Any Buffyverse fan will enjoy this side-trip that features Willow the witch and her delicate relationship with magic.  The artists rendered highly detailed comic-style graphics, which allows the reader to better visualize the fantastical landscapes, which the characters jump between during their quest.  Many of the characters play no bigger part than to reaffirm the protagonist’s inner monolog as she tries to find the root of her magic anxieties.  Fortunately, Willow didn’t come across as whiny, which is a recurring problem when other authors portray self-doubt and misery.  To best understand this iteration of Buffy, the reader needs to have a working knowledge of the seven season television program and the Season 8 comic series.  Reading Season 9, Faith & Angel, and even Spike’s side story will give the reader an even deeper appreciation for Willow’s journey to bring magic back to Earth.  By the end of this graphic novel, the reader will wonder how many hidden references were included.  The many clues about where Season 9 will take the fan base as Joss Whedon’s brain child continues to grow in unpredictable ways are fun to search out.

This book would make a great addition to any collection.  Libraries will be glad to have another strong female character as well as an adventure fantasy that features soul searching and self-confidence.  Physical battles amongst mental challenges make this a great read and a worthy addition to the Buffyverse.

The Sight Blog Tour, Interview + Giveaway!

This week I’m participating in the Chloe Neill blog tour for her newest release, the sequel to The Veil.  And while I haven’t yet read this series, I’m super excited to pick it up very soon!  At the bottom of this post you’ll find the grand prize giveaway from Chloe Neill herself with lots of cool stuff.  Check it out!


Expected publication: August 16th 2016 by NAL Trade

AmazonBarnes & NobleBooks-A-MillionIndiebound, or iBooks

The paranormal war that engulfed New Orleans seven years ago is over.  But the battle for the city is just beginning . . .

Claire Connolly is a Sensitive, infected with magic when the Veil that divides humanity from the world beyond fell. Magic can easily consume and destroy a Sensitive, and if Claire’s secret is discovered she’ll be locked into the walled district of Devil’s Isle along with every other Paranormal left in the city.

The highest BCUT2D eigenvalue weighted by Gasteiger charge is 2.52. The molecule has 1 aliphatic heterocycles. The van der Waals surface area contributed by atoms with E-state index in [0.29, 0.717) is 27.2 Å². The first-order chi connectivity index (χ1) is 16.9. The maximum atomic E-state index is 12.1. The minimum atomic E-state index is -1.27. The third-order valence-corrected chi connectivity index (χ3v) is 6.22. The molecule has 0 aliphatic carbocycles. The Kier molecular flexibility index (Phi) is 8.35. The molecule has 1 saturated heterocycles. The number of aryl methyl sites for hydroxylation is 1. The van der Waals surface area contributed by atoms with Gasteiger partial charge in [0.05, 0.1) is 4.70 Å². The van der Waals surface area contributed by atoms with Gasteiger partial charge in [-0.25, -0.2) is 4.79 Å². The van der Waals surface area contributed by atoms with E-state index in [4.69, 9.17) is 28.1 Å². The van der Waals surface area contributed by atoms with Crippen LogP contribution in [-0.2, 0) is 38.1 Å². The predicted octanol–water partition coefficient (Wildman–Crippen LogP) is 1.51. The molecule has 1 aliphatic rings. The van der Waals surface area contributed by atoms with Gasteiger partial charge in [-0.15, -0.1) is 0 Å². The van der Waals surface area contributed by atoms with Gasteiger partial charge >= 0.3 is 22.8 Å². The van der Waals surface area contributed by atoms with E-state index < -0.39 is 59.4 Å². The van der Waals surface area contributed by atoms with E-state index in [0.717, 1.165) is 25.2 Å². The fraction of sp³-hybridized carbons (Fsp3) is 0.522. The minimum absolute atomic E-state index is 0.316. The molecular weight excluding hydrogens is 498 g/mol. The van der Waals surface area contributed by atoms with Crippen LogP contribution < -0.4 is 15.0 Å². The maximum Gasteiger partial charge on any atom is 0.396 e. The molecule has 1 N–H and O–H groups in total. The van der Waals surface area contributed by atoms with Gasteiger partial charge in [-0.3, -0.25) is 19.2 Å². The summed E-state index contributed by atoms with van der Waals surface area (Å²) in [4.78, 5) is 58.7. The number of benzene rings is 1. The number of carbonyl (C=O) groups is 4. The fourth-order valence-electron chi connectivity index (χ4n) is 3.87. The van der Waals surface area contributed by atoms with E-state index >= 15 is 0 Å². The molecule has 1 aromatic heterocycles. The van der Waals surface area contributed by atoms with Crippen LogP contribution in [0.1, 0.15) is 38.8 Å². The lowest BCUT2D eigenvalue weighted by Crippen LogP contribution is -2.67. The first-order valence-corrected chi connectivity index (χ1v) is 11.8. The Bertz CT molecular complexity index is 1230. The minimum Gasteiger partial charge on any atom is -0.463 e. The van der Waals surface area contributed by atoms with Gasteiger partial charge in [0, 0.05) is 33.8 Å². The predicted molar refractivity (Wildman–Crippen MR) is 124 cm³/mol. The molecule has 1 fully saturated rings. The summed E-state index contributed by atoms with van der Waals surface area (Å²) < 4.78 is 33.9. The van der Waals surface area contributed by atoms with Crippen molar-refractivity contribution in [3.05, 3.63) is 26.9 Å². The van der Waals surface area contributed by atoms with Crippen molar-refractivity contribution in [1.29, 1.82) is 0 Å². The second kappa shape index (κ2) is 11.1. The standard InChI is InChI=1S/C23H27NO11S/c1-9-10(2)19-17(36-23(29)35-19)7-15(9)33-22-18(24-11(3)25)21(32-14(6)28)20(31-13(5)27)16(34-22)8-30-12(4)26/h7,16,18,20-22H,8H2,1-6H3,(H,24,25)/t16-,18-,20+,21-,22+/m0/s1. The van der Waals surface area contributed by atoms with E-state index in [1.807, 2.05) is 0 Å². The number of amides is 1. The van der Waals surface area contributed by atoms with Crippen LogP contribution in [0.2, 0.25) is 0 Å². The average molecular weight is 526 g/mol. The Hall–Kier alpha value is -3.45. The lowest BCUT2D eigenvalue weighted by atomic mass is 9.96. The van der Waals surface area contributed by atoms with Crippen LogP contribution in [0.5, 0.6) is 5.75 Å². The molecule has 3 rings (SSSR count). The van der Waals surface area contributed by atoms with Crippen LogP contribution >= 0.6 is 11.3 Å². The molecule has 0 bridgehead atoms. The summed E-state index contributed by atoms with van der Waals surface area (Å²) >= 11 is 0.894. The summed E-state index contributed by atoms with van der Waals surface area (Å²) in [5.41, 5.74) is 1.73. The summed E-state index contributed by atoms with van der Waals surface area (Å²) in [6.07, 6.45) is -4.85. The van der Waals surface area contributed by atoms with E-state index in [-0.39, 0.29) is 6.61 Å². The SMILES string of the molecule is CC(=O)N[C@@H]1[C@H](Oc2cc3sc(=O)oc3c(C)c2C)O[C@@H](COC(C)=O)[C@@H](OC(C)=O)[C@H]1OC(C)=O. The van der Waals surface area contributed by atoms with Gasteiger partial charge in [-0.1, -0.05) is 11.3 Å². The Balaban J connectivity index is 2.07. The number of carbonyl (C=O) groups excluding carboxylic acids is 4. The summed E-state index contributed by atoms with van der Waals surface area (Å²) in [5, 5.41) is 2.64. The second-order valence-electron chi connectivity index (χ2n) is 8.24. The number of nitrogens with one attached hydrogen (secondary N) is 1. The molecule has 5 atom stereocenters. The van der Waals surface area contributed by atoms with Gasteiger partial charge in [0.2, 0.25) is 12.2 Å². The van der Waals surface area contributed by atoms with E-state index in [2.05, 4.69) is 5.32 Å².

Bounty hunter Liam Quinn discovered Claire’s secret, but refused to turn her in. Together they saved New Orleans from the resurgence of magic that nearly destroyed it. But now a dangerous cult is on the rise, and it will take both Claire and Liam—and magical allies within Devil’s Isle’s towering walls—to defeat the occult threat before magic corrupts them both…

I also had the opportunity to ask a few questions of Chloe Neill as part of this blog tour, and I’m excited to share her answers here!

Q: What was your inspiration for the Devil’s Isle series?

A: I have always loved New Orleans, and really wanted to set a series there. I’ve also been wanting to write a book with a southern gothic feel, and to explore the idea of a paranormal prison, where it’s sometimes not clear who our enemies are. THE VEIL was the result of blending up those ideas.

Q: How do you try to set your books apart from other titles in the genre?

A: I don’t think I consciously try to set my books apart. I do try, though, to be true to the characters and the setting.  I want people to get a sense of New Orleans, even if they’ve never been there, and to relate to the characters. I always try to be true to the characters, to make their actions and fears and joys be consistent with who they are.

Q: Why did you choose New Orleans for this series?

A: New Orleans is a very complicated city–with amazing food and architecture and culture, but also poverty and crime and corruption. I love to write about complicated cities (Chicago is one, too), as they give me a lot to work with.

Q: How many books are planned for Devil’s Isle?

A: There are three books under contract right now.

Q: What other projects are you working on right now?

A: I’m currently editing BLADE BOUND, the last Ethan and Merit Chicagoland vampires novel.  I’ll start writing PHANTOM KISS, next the January 2017 Ethan and Merit novella.  Also in the works is my new Chicagoland Vampires spinoff!

Thanks for having me!

The fun doesn’t stop here. Want more chances to win? You can also enter Chloe’s Grand Prize Giveaway, which will run August 8 through August 19 on Chloe’s web site.

What’s included in the Grand Prize Giveaway?